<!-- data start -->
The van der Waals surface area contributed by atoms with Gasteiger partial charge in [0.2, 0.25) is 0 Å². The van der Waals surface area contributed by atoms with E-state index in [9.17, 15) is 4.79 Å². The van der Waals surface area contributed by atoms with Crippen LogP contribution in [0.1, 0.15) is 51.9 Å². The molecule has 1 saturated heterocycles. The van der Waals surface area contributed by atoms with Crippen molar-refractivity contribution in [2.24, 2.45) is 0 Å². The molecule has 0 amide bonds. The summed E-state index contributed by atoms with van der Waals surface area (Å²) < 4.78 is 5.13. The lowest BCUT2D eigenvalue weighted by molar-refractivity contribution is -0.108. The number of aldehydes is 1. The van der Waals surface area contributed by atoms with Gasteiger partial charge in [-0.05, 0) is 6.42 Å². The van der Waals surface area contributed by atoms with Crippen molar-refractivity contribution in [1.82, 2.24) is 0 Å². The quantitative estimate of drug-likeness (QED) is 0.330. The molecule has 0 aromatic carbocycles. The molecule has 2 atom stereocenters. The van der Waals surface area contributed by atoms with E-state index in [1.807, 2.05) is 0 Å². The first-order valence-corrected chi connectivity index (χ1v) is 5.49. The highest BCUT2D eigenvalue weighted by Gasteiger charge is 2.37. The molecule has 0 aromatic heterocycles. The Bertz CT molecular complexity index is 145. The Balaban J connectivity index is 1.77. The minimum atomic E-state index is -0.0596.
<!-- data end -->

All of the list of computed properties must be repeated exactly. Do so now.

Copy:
The van der Waals surface area contributed by atoms with Gasteiger partial charge in [0.2, 0.25) is 0 Å². The van der Waals surface area contributed by atoms with E-state index in [9.17, 15) is 4.79 Å². The van der Waals surface area contributed by atoms with Crippen LogP contribution in [0.1, 0.15) is 51.9 Å². The molecule has 1 saturated heterocycles. The van der Waals surface area contributed by atoms with Crippen molar-refractivity contribution in [2.24, 2.45) is 0 Å². The molecule has 0 amide bonds. The summed E-state index contributed by atoms with van der Waals surface area (Å²) < 4.78 is 5.13. The lowest BCUT2D eigenvalue weighted by molar-refractivity contribution is -0.108. The number of aldehydes is 1. The van der Waals surface area contributed by atoms with Gasteiger partial charge in [-0.05, 0) is 6.42 Å². The van der Waals surface area contributed by atoms with Crippen molar-refractivity contribution in [1.82, 2.24) is 0 Å². The quantitative estimate of drug-likeness (QED) is 0.330. The molecule has 0 aromatic carbocycles. The molecule has 2 atom stereocenters. The van der Waals surface area contributed by atoms with E-state index in [1.807, 2.05) is 0 Å². The first-order valence-corrected chi connectivity index (χ1v) is 5.49. The highest BCUT2D eigenvalue weighted by Gasteiger charge is 2.37. The molecule has 0 aromatic heterocycles. The Bertz CT molecular complexity index is 145. The Balaban J connectivity index is 1.77. The minimum atomic E-state index is -0.0596.